Anyone who regularly visits my Facebook page already knows that, more often than not, I don't actually put anything relevant about myself or my life in my status updates. Instead, I prefer to pepper my page with stupid celebrity quotes, thought-provoking or amusing things thought up by great thinkers, or memorable and meaningful lyrics from songs that I like.
Of the latter category, the majority of my lyrics quoted are from Christian rap songs. That's because Christian rap, or "holy hip-hop" (not a huge fan of that term), or gospel rap – whatever you may choose to call it – is the genre of music that I listen to the most.
Admitting this – and, by the way, I'm not ashamed of it – is sure to make me unpopular with some of my fellow Christians. Why is that? Because, apparently, a lot of believers simply cannot fathom that a style of music that is often used by the world to promote drug use, immoral behavior, and other debauchery can also be used by Bible-believing Christians to make theologically solid music with God-honoring lyrics that can point the lost to Christ. But it can.
I have been listening to Christian rap for about three years now. I have discovered a plethora of artists and groups that, I wholeheartedly believe, seek to honor God in their music, seek to win souls for Christ through their songs, and seek to make disciples for Christ by the inspirational – and often taken directly from Scripture – lyrics that they write. I have been encouraged, uplifted, and oftentimes challenged by what I have heard.
At the same time, I have been discouraged, disappointed, and disheartened by some of my fellow believers' response to my choice of music. Most simply don't understand. What is the appeal? And, can I really relate to everything the songs talk about?
The appeal is both in the message and in the music. I've already covered the message. Let's talk about the music. Back in my late teens, I was, for a time, a big fan of secular rap music. This was back when MTV still played music videos, and I would watch them nonstop. I even knew all the words to the popular rap songs. But then I started to realize that a lot of the things that were talked about in the songs, and a lot of the images I saw in the videos, were not things that a Christian young man should be hearing about or looking at. So I stopped listening to it.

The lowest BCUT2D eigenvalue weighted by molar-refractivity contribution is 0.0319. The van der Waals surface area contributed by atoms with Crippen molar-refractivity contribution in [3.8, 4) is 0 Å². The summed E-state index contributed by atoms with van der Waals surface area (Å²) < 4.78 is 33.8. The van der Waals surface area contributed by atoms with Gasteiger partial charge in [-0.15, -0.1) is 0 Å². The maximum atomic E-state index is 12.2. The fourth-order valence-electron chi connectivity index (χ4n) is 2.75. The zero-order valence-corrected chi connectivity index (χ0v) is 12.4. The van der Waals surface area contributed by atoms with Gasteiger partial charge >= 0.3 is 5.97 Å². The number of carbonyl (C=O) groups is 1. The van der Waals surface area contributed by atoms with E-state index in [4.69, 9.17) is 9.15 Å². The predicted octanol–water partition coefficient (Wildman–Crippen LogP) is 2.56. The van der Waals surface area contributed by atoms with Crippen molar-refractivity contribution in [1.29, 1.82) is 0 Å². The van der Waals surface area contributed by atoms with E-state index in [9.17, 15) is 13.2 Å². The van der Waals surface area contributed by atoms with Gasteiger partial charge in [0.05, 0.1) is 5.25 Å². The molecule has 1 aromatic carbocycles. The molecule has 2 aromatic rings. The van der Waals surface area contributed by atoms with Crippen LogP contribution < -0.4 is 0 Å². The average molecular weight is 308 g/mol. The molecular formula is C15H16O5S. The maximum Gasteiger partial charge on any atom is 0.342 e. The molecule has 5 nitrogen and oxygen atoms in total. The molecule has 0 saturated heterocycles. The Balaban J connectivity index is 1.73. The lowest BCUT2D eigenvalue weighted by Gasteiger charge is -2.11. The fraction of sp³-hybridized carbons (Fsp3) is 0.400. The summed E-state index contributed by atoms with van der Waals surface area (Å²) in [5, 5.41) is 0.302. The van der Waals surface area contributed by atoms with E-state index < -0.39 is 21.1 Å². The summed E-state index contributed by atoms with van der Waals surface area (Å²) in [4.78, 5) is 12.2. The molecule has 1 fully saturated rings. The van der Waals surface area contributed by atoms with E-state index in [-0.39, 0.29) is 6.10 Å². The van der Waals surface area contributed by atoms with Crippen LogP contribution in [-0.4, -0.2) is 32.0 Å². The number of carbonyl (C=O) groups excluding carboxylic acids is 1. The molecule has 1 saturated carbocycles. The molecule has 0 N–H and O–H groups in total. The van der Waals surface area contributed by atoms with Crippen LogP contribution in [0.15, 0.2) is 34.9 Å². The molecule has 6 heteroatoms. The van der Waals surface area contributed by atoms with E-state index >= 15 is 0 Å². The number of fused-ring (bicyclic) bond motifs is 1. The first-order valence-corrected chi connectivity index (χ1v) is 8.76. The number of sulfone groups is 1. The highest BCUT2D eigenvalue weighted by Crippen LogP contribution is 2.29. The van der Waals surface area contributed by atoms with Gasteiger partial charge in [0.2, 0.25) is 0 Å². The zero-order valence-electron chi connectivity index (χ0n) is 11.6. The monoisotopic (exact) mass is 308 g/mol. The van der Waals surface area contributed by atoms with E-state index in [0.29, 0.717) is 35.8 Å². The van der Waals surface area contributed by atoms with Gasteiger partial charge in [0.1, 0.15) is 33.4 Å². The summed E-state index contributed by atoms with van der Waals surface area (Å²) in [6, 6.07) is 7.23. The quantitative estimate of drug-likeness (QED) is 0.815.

I completely switched gears, and started listening to Christian pop/rock – which was and is still good – but I still missed the style of music I had left behind. At the time, there were hardly any Christians making rap music, and most of the ones who were weren't really any good.
About three years ago, I rediscovered my love for rap music when I heard about and began listening to current Christian rappers like Lecrae, Trip Lee, and Flame. Christian rap had come a long way in a short time, and it was worth listening to. And so I did. And so I do.
Back to that other question: Can I really relate to everything the songs talk about? Short answer: No. First of all, unlike the majority of the rappers that I listen to, I am white. I did not grow up in the projects with an absent father and a single mom who worked all the time. I did not sell drugs on the corner from the time I was a young tyke. I have never even experienced what you could call "hard times" of any kind. So, no, I cannot relate to everything in the songs. But I can relate to the messages of discipleship, respecting authority, compassion, uplifting your brothers and sisters in the faith, and I can surely relate to the message of the gospel.
So, for anyone out there who would like to debate me on whether or not there is even any such thing as Christian rap, or whether or not Christians should be listening to rap in any form, or anything like that, I will respectfully decline to participate. It really doesn't matter to me whether you like or approve of what I'm listening to, no more than it matters to you what I might think of whatever you listen to. Let's agree to disagree and just skip the arguments. :)
If you are ever interested in listening to theologically sound, God-honoring music – that just happens to be rap – allow me to offer you my recommendations. You can check them out on YouTube or iTunes or Facebook or Myspace or Amazon or wherever you go to listen to and buy your music.
My favorites are (in no particular order):
Yaves (The Street Pastor)
There's many more that I could recommend, but these will get you started.